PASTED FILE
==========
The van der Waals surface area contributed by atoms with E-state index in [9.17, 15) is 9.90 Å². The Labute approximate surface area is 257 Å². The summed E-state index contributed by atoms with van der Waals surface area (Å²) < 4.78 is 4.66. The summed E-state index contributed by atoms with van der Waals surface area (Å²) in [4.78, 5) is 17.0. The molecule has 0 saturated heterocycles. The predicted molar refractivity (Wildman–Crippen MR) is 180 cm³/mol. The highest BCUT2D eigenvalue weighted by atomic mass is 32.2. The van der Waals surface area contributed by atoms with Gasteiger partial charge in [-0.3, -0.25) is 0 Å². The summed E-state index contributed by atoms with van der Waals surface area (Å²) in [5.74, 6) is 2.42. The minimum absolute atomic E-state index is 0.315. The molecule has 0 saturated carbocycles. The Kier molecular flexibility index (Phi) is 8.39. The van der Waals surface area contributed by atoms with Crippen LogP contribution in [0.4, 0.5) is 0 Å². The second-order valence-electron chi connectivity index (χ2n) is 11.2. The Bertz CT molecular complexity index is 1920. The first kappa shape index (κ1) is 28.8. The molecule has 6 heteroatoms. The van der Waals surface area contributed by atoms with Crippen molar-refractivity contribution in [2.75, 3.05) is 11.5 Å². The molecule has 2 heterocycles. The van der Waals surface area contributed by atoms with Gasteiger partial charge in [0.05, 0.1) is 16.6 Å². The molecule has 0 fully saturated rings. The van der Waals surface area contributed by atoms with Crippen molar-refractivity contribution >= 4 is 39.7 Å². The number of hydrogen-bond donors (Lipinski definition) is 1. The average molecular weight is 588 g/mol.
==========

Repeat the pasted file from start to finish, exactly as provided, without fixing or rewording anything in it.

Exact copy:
The van der Waals surface area contributed by atoms with E-state index in [9.17, 15) is 9.90 Å². The Labute approximate surface area is 257 Å². The summed E-state index contributed by atoms with van der Waals surface area (Å²) < 4.78 is 4.66. The summed E-state index contributed by atoms with van der Waals surface area (Å²) in [4.78, 5) is 17.0. The molecule has 0 saturated heterocycles. The predicted molar refractivity (Wildman–Crippen MR) is 180 cm³/mol. The highest BCUT2D eigenvalue weighted by atomic mass is 32.2. The van der Waals surface area contributed by atoms with Gasteiger partial charge in [-0.3, -0.25) is 0 Å². The summed E-state index contributed by atoms with van der Waals surface area (Å²) in [5.74, 6) is 2.42. The minimum absolute atomic E-state index is 0.315. The molecule has 0 saturated carbocycles. The Kier molecular flexibility index (Phi) is 8.39. The van der Waals surface area contributed by atoms with Crippen LogP contribution in [0.4, 0.5) is 0 Å². The second-order valence-electron chi connectivity index (χ2n) is 11.2. The Bertz CT molecular complexity index is 1920. The first kappa shape index (κ1) is 28.8. The molecule has 6 heteroatoms. The van der Waals surface area contributed by atoms with Crippen molar-refractivity contribution in [2.75, 3.05) is 11.5 Å². The molecule has 2 heterocycles. The van der Waals surface area contributed by atoms with Gasteiger partial charge in [0.05, 0.1) is 16.6 Å². The molecule has 0 fully saturated rings. The van der Waals surface area contributed by atoms with Crippen molar-refractivity contribution >= 4 is 39.7 Å². The number of hydrogen-bond donors (Lipinski definition) is 1. The average molecular weight is 588 g/mol.